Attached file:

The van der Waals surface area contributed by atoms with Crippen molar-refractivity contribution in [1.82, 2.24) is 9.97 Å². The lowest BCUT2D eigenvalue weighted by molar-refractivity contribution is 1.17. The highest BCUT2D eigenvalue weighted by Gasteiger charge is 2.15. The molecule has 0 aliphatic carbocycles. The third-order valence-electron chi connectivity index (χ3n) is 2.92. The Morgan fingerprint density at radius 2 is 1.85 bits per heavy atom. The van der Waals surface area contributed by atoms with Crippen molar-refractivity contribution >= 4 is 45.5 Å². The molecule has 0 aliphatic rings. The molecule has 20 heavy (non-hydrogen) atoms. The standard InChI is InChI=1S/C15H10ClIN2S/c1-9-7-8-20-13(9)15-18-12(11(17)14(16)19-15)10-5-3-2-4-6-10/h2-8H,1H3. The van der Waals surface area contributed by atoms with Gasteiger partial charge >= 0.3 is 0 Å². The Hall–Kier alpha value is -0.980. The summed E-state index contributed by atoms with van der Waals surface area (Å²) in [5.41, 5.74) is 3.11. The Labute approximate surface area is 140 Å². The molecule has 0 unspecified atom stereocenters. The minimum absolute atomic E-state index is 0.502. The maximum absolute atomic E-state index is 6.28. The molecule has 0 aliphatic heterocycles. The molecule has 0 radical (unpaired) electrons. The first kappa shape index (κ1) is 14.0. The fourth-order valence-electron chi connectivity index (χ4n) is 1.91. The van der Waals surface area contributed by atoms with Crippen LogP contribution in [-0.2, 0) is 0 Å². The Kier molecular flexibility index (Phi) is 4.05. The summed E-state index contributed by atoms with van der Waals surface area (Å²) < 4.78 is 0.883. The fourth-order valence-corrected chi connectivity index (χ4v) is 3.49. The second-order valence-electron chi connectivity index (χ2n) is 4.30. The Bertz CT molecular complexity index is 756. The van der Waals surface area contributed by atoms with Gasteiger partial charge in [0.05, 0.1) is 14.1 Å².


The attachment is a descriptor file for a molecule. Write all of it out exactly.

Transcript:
The van der Waals surface area contributed by atoms with Crippen molar-refractivity contribution in [1.82, 2.24) is 9.97 Å². The lowest BCUT2D eigenvalue weighted by molar-refractivity contribution is 1.17. The highest BCUT2D eigenvalue weighted by Gasteiger charge is 2.15. The molecule has 0 aliphatic carbocycles. The third-order valence-electron chi connectivity index (χ3n) is 2.92. The Morgan fingerprint density at radius 2 is 1.85 bits per heavy atom. The van der Waals surface area contributed by atoms with Crippen molar-refractivity contribution >= 4 is 45.5 Å². The molecule has 0 aliphatic rings. The molecule has 20 heavy (non-hydrogen) atoms. The standard InChI is InChI=1S/C15H10ClIN2S/c1-9-7-8-20-13(9)15-18-12(11(17)14(16)19-15)10-5-3-2-4-6-10/h2-8H,1H3. The van der Waals surface area contributed by atoms with Gasteiger partial charge >= 0.3 is 0 Å². The Hall–Kier alpha value is -0.980. The summed E-state index contributed by atoms with van der Waals surface area (Å²) in [5.41, 5.74) is 3.11. The Labute approximate surface area is 140 Å². The molecule has 0 unspecified atom stereocenters. The minimum absolute atomic E-state index is 0.502. The maximum absolute atomic E-state index is 6.28. The molecule has 0 aliphatic heterocycles. The molecule has 0 radical (unpaired) electrons. The first kappa shape index (κ1) is 14.0. The fourth-order valence-electron chi connectivity index (χ4n) is 1.91. The van der Waals surface area contributed by atoms with Crippen LogP contribution in [-0.2, 0) is 0 Å². The Kier molecular flexibility index (Phi) is 4.05. The summed E-state index contributed by atoms with van der Waals surface area (Å²) < 4.78 is 0.883. The fourth-order valence-corrected chi connectivity index (χ4v) is 3.49. The second-order valence-electron chi connectivity index (χ2n) is 4.30. The Bertz CT molecular complexity index is 756. The van der Waals surface area contributed by atoms with Gasteiger partial charge in [0.05, 0.1) is 14.1 Å².